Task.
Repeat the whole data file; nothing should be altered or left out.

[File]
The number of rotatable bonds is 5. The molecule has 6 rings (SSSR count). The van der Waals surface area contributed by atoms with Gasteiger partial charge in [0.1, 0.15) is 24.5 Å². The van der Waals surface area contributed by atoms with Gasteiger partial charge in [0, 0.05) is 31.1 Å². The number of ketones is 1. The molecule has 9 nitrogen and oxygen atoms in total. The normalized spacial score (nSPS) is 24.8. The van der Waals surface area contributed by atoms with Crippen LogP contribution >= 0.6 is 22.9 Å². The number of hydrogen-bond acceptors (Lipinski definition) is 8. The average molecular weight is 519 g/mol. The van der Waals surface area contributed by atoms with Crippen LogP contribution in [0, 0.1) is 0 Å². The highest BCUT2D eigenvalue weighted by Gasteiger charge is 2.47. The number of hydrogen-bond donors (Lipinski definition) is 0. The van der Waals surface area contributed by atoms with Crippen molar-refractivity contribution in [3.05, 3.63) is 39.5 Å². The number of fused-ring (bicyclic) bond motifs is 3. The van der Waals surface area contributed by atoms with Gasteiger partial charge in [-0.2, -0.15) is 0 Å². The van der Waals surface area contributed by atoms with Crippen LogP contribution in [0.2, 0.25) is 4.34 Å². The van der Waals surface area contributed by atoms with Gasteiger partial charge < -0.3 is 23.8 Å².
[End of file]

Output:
The number of rotatable bonds is 5. The molecule has 6 rings (SSSR count). The van der Waals surface area contributed by atoms with Gasteiger partial charge in [0.1, 0.15) is 24.5 Å². The van der Waals surface area contributed by atoms with Gasteiger partial charge in [0, 0.05) is 31.1 Å². The number of ketones is 1. The molecule has 9 nitrogen and oxygen atoms in total. The normalized spacial score (nSPS) is 24.8. The van der Waals surface area contributed by atoms with Crippen LogP contribution >= 0.6 is 22.9 Å². The number of hydrogen-bond acceptors (Lipinski definition) is 8. The average molecular weight is 519 g/mol. The van der Waals surface area contributed by atoms with Crippen LogP contribution in [0, 0.1) is 0 Å². The highest BCUT2D eigenvalue weighted by Gasteiger charge is 2.47. The number of hydrogen-bond donors (Lipinski definition) is 0. The van der Waals surface area contributed by atoms with Crippen molar-refractivity contribution in [3.05, 3.63) is 39.5 Å². The number of fused-ring (bicyclic) bond motifs is 3. The van der Waals surface area contributed by atoms with Gasteiger partial charge in [-0.2, -0.15) is 0 Å². The van der Waals surface area contributed by atoms with Crippen LogP contribution in [0.2, 0.25) is 4.34 Å². The van der Waals surface area contributed by atoms with Gasteiger partial charge < -0.3 is 23.8 Å².